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Brain-imaging evidence of poor inhibition in people with bi-polar disorder

MARCH 01, 2008

Dr. Morgan Haldane, working in the Section of Neurobiology of Psychosis, at the Institute of Psychiatry at Kings, is the lead author of a paper reporting on the breakdown in the normal brain structure-function relationships associated with controlling inhibition in patients with Bipolar Disorder (BD).

Impairment in inhibitory control is a core difficulty in BD where patients have difficulties in suppressing inappropriate responses or actions, especially when they are in a manic phase.  Dr Haldane obtained structural magnetic resonance imaging brain scans from 44  patients with BD and for 44 healthy individuals matched to their bipolar counterparts by age, sex, ethnicity and other factors.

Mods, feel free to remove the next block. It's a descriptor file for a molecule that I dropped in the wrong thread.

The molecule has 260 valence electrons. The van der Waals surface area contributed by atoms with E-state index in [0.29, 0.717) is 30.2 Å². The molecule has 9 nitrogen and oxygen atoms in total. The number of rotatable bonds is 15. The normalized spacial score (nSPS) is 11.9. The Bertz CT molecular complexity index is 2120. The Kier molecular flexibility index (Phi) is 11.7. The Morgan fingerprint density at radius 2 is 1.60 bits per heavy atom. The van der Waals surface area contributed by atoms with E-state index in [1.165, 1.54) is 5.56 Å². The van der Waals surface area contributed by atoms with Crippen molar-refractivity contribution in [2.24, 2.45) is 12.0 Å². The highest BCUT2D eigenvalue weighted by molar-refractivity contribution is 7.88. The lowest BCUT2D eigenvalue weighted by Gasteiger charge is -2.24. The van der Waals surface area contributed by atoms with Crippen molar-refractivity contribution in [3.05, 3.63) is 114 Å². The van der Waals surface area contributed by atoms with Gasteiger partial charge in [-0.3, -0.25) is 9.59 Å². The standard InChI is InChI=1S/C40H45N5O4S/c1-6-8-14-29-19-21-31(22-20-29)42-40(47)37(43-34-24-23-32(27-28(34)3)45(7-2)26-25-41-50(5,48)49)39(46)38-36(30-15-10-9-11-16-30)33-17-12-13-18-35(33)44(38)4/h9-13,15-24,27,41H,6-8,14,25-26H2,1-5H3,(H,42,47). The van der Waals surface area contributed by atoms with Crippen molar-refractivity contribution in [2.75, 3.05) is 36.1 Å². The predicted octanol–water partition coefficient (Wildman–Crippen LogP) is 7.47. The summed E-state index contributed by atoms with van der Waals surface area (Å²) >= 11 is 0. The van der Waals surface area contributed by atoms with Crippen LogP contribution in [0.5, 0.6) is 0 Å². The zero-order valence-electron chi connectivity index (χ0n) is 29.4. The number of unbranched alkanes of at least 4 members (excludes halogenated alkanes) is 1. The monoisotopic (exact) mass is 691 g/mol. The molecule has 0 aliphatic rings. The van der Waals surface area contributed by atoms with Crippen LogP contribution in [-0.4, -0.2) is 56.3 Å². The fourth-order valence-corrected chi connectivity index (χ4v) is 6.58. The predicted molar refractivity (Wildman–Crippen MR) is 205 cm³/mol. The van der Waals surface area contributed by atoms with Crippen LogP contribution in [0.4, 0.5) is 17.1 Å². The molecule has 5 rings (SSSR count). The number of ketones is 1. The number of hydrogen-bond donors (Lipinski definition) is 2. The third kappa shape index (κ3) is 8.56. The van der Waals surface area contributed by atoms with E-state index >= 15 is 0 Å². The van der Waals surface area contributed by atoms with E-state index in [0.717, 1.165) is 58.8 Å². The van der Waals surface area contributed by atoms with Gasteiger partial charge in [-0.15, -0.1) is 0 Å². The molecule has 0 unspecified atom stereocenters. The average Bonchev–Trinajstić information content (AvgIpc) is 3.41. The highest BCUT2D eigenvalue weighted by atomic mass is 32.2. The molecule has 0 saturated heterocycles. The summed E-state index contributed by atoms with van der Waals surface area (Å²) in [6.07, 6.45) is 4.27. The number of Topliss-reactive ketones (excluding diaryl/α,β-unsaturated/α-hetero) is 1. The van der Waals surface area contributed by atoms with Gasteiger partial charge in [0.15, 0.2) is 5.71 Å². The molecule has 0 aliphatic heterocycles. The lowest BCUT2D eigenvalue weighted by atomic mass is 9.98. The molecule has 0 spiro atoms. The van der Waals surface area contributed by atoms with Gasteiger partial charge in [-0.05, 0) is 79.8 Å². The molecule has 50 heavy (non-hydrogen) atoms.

Two tasks that require participants to suppress easy and intuitive responses in favour of more complex ones were used to assess inhibitory control. In healthy participants better inhibitory control was associated with gray matter volume in prefrontal regions of the brain. The prefrontal cortex is the most anterior part of the brain and strongly implicated in higher order cognitive functions. This association between inhibitory control and prefrontal cortex was lost in BD patients suggesting that the integrity of the prefrontal cortex may be compromised in BD. These findings underscore the importance of brain structural changes in BD and their contribution to disease vulnerability and clinical symptoms.

This paper  Brain-imaging Evidence of poor inhibition in Bipolar Disorder was published on 1st March in the journal of Psychopharmcology. (J  Psychopharmacol. 2008 Mar;22(2):138-43.  The authors were Haldane M, Cunningham G, Androutsos C, Frangou S. Please refeer to the jounral  for a copy of the paper.
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